Jeram Bhai's artworks are a 'product', a manifestation of the mind that conceived and executed everything in an original manner. Whatever works we see in different phases, which came from him, were fresh as ever.

The overall presentation in this show authentically decodes/reconstructs his art. As here, the works from different places have found a place, in quite a number, and have been arranged fundamentally to ‘catch’ him unearthing his creative genius. When the works of an artist of the stature of Jeram Patel are presented, with a lot of thoughtfulness and care, with the regard they deserve, then his sensibilities and capabilities effortlessly resonate with the viewer with a discerning eye. And all his works, one believes, are mounted in this show deservedly.

Here, I would like to quote a few lines from one of my write-ups done earlier:

Jeram Patel’s seminal contribution to contemporary Indian Art is well recognized and is rightly seen as unique, in terms of evocative imagery and charged energy, which manifests existential, as well as spiritual queries and intents, in a free yet assertive manner. Starting from the blowtorch on wood, in the early sixties he gradually moved on to the black and white drawings, done in ink on paper, in a sustained way.

And in the last five decades or so, he has expressed himself unfailingly, creating an oeuvre of visually absorbing and enchanting works on larger format as well. He has changed the very intent and notion about the genre of drawing; so much so that one would like to refer to them as artworks and not just drawing. These works done with Chinese ink, using pen and brush both, do not construct the images by delineating forms—recognizable or unrecognizable—instead he charts the course of these black and white works in a most fascinating manner.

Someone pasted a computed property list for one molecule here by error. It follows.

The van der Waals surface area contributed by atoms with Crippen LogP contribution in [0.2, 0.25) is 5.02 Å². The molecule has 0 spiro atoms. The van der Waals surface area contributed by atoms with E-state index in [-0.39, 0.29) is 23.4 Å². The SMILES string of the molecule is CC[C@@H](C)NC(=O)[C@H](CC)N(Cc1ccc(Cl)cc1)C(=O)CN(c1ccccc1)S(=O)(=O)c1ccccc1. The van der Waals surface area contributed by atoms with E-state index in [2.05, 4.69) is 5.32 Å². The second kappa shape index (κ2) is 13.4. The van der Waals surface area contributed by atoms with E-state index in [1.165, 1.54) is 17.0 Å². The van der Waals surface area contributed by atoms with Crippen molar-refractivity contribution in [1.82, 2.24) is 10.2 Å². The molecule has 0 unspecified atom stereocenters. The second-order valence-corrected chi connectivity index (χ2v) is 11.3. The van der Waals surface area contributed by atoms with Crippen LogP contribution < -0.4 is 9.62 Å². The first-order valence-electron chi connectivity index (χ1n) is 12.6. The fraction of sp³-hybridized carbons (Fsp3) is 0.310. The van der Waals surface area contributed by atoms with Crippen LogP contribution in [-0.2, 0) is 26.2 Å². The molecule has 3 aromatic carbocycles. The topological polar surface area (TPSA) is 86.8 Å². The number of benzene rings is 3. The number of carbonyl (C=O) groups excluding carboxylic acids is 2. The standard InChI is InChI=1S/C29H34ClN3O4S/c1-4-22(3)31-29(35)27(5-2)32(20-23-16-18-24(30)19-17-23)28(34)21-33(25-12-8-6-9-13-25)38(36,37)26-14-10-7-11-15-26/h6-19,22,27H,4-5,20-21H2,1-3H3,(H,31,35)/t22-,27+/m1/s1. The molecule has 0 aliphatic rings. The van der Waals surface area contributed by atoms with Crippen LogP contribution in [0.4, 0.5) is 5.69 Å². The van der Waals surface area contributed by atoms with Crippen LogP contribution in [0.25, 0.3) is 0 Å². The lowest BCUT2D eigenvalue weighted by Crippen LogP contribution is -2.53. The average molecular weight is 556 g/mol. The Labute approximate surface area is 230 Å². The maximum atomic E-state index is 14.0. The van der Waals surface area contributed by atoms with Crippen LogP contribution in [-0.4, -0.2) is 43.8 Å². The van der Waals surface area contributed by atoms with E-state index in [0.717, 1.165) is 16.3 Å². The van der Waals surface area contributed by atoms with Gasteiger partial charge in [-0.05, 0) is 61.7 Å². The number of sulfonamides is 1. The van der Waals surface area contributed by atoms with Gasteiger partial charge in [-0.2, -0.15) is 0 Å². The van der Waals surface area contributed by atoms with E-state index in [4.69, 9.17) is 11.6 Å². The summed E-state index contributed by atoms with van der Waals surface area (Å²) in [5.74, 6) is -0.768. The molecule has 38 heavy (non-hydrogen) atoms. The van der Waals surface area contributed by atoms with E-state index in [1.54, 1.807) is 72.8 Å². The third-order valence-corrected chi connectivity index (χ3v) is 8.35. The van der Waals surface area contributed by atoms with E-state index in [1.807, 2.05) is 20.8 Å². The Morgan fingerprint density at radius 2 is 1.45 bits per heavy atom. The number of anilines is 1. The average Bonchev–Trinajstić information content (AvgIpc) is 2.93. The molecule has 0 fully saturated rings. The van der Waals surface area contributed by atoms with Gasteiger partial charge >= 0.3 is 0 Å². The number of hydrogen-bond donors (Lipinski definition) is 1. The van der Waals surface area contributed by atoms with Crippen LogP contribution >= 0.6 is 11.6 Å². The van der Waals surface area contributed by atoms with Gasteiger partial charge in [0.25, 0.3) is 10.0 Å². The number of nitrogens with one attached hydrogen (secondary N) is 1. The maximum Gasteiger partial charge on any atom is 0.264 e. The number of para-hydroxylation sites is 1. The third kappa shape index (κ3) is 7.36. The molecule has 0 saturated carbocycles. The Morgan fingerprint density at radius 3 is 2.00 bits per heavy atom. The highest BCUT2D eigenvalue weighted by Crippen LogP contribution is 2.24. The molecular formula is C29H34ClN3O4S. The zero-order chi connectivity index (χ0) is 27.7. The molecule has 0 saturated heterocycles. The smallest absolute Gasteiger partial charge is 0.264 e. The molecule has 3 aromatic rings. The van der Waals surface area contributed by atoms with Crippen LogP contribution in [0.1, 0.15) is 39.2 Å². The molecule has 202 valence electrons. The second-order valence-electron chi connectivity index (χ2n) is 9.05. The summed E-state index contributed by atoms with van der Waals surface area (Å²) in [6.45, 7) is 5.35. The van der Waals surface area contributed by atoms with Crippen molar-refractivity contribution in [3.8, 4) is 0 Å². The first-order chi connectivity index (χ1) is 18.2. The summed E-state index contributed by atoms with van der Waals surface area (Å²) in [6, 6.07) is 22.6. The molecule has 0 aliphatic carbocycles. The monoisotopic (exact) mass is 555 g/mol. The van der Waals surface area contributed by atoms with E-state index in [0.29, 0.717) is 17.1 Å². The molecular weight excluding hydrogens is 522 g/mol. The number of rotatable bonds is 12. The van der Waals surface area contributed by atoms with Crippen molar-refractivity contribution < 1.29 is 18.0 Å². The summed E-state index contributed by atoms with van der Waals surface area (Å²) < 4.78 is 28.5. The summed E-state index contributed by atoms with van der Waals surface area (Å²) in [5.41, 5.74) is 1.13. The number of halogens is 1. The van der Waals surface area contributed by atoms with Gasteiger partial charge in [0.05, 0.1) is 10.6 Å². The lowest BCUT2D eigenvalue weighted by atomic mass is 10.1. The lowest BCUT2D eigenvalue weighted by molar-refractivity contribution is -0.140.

Jeram Bhai did use colour in drawings at times but it is the black and white tone which captures our mind like nothing else.

Gazing at any of his works transmits a ‘sensation’, while the 'realization' of some known and unknown realms takes place. This is where the viewer starts deciphering/re-constructing the inner world of an artwork by him. These enigmatic encounters, the 'charged' realizations, of the questions of the entire cycle of life and death, continue to unfold, making the act of viewing an absorbing experience.

This is also to be noted that the sheer use of material, with its sheen and its feasibility, play a pivotal role in all of Jeram Bhai's artworks. In this context, the paper, canvas, wooden blocks, the act of chiselling of wood, and the pigments themselves entice us, each on their own.

Thus, the charm of viewing his works becomes doubly satisfying and enchanting. We are attracted to the material, as well as the images 'formulated', constructed, imagined on them. This is most evident particularly in the use of a blowtorch on wood and the images crafted on wooden blocks in colour. These works provide a sense of both painting and sculpture, reflecting the extraordinary visions Jeram Bhai had across his creative pursuits

Prayag Shukla                                         

Art Critic & Poet